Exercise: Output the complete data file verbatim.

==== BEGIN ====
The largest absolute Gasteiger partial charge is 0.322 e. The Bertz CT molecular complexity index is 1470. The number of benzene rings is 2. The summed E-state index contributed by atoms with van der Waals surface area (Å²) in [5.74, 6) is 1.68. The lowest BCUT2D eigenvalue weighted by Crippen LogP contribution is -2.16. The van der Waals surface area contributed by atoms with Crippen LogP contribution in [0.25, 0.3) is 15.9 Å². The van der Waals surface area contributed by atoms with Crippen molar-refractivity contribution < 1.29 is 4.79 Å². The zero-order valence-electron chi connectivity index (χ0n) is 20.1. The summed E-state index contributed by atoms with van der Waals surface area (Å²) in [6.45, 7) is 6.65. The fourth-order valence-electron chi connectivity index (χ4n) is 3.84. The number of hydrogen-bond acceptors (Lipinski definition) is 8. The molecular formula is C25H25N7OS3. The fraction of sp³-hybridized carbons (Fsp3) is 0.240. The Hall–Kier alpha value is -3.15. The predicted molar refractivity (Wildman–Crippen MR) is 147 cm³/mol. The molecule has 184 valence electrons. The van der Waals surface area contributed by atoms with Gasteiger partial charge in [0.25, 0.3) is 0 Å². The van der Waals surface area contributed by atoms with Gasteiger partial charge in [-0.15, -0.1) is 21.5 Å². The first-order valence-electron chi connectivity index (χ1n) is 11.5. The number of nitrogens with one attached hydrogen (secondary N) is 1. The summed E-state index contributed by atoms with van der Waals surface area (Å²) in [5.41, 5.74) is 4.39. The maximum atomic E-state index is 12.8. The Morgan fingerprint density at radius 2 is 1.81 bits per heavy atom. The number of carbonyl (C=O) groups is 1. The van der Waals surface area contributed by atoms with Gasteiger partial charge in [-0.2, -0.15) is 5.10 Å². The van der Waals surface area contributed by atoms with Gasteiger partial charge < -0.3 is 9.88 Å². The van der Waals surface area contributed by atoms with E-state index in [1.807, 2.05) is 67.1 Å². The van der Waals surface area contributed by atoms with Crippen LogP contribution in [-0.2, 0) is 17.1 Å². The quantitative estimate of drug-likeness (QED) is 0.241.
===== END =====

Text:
The largest absolute Gasteiger partial charge is 0.322 e. The Bertz CT molecular complexity index is 1470. The number of benzene rings is 2. The summed E-state index contributed by atoms with van der Waals surface area (Å²) in [5.74, 6) is 1.68. The lowest BCUT2D eigenvalue weighted by Crippen LogP contribution is -2.16. The van der Waals surface area contributed by atoms with Crippen LogP contribution in [0.25, 0.3) is 15.9 Å². The van der Waals surface area contributed by atoms with Crippen molar-refractivity contribution < 1.29 is 4.79 Å². The zero-order valence-electron chi connectivity index (χ0n) is 20.1. The summed E-state index contributed by atoms with van der Waals surface area (Å²) in [6.45, 7) is 6.65. The fourth-order valence-electron chi connectivity index (χ4n) is 3.84. The number of hydrogen-bond acceptors (Lipinski definition) is 8. The molecular formula is C25H25N7OS3. The fraction of sp³-hybridized carbons (Fsp3) is 0.240. The Hall–Kier alpha value is -3.15. The predicted molar refractivity (Wildman–Crippen MR) is 147 cm³/mol. The molecule has 184 valence electrons. The van der Waals surface area contributed by atoms with Gasteiger partial charge in [0.25, 0.3) is 0 Å². The van der Waals surface area contributed by atoms with Gasteiger partial charge in [-0.15, -0.1) is 21.5 Å². The first-order valence-electron chi connectivity index (χ1n) is 11.5. The number of nitrogens with one attached hydrogen (secondary N) is 1. The summed E-state index contributed by atoms with van der Waals surface area (Å²) in [5.41, 5.74) is 4.39. The maximum atomic E-state index is 12.8. The Morgan fingerprint density at radius 2 is 1.81 bits per heavy atom. The number of carbonyl (C=O) groups is 1. The van der Waals surface area contributed by atoms with Gasteiger partial charge in [-0.2, -0.15) is 5.10 Å². The van der Waals surface area contributed by atoms with Gasteiger partial charge < -0.3 is 9.88 Å². The van der Waals surface area contributed by atoms with E-state index in [1.807, 2.05) is 67.1 Å². The van der Waals surface area contributed by atoms with Crippen LogP contribution in [-0.2, 0) is 17.1 Å². The quantitative estimate of drug-likeness (QED) is 0.241.